While spanking is often disregarded as harmful or even violent, new evidence is supporting the fact that spanking can cause similar effects as abuse. Not only that, but a more recent study has found that spanking your child now can lead them to be violent in their relationships later on.
The study was published in the Journal of Pediatrics and was led by Jeff Temple, who is a psychiatry professor at the University of Texas Medical Branch. According to Temple, “We asked 758 kids between 19 and 20 years old how often they had been spanked, slapped or struck with an object as a form of punishment when they were younger,” and continuing, he said, “Kids who said they had experienced corporal punishment were more likely to have recently committed dating violence.”
These results, according to Temple, held up even when everything else in the child’s life was optimal.
“One of the advantages of our study was to control for child abuse, which we defined as being hit with a belt or board, left with bruises that were noticeable or going to the doctor or hospital,” said Temple, who specializes in dating, or relationship, violence. “Regardless of whether someone experienced child abuse or not, spanking alone was predictive of dating violence.”
Another expert on the subject, Dr. Bob Sege, who is a spokesman for the American Academy of Pediatrics and who specializes in the prevention of childhood violence agreed with the findings.
“This study confirms and extends previous research that says children who experience violence at home, even if it is couched as for their good, end up using violence later in their lives,” said Sege.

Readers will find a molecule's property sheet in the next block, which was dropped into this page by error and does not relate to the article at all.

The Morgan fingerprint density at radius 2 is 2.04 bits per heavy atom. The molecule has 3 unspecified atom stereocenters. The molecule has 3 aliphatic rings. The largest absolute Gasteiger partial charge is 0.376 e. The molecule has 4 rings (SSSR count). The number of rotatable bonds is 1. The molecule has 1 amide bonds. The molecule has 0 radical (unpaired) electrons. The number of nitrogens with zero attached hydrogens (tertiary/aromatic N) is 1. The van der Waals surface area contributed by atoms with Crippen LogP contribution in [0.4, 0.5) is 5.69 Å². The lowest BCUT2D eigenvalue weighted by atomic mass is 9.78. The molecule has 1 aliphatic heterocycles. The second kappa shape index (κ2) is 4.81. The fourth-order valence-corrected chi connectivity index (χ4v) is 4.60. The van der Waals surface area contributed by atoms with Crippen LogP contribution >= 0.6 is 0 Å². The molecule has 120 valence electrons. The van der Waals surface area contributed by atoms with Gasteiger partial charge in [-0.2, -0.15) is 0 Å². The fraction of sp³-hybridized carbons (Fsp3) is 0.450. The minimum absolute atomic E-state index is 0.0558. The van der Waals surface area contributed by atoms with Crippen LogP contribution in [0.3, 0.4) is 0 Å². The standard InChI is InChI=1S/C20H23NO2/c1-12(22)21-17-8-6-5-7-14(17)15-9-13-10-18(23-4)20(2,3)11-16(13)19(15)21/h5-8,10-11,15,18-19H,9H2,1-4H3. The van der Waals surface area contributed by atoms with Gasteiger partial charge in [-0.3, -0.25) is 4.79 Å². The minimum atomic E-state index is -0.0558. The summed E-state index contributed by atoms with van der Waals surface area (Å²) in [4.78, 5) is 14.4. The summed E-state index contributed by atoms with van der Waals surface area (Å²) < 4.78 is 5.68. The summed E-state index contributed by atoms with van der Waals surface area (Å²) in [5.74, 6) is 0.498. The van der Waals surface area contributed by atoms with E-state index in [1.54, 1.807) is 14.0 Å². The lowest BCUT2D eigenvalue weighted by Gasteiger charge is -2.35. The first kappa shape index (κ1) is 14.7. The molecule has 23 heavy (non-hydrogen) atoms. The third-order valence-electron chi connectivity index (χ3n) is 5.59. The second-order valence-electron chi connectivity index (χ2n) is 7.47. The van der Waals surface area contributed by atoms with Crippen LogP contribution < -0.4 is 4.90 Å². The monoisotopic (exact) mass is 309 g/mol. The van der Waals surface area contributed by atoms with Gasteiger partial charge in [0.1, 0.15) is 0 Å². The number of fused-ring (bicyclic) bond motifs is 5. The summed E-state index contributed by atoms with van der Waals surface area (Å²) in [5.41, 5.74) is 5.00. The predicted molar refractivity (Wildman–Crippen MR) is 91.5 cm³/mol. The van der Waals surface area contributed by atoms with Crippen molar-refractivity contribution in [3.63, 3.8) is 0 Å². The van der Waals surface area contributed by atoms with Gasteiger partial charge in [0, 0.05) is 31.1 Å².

“For children, their parents are the most important people in the world, and they learn from them what are social norms and how people should behave toward each other,” he added. “Corporal punishment confuses the boundaries between love and violence for children while they are learning how to treat others.”
Emily Rothman, who works at Boston University, and is also an expert on partner violence also agreed with the findings. “The experience of having someone direct aggression to you increases the likelihood that you’ll fall back on aggression when in a flight or fight moment. Having been hit by the parent can elevate stress and reduce a child’s coping skills, so they may lash out.”
Sadly, it seems corporal punishment is the go-to of the majority, with a Social Survey being taken that asked parents if they agree, or disagree with it showing 73% of parents do agree with using corporal punishment.
And as more and more research is done, we are becoming more and more aware of the damages associated with corporal punishment. Not only that, but the American Association of Pediatrics has shown that corporal punishment isn’t even effective. Perhaps it’s time that we start figuring something else out as a means to discipline children.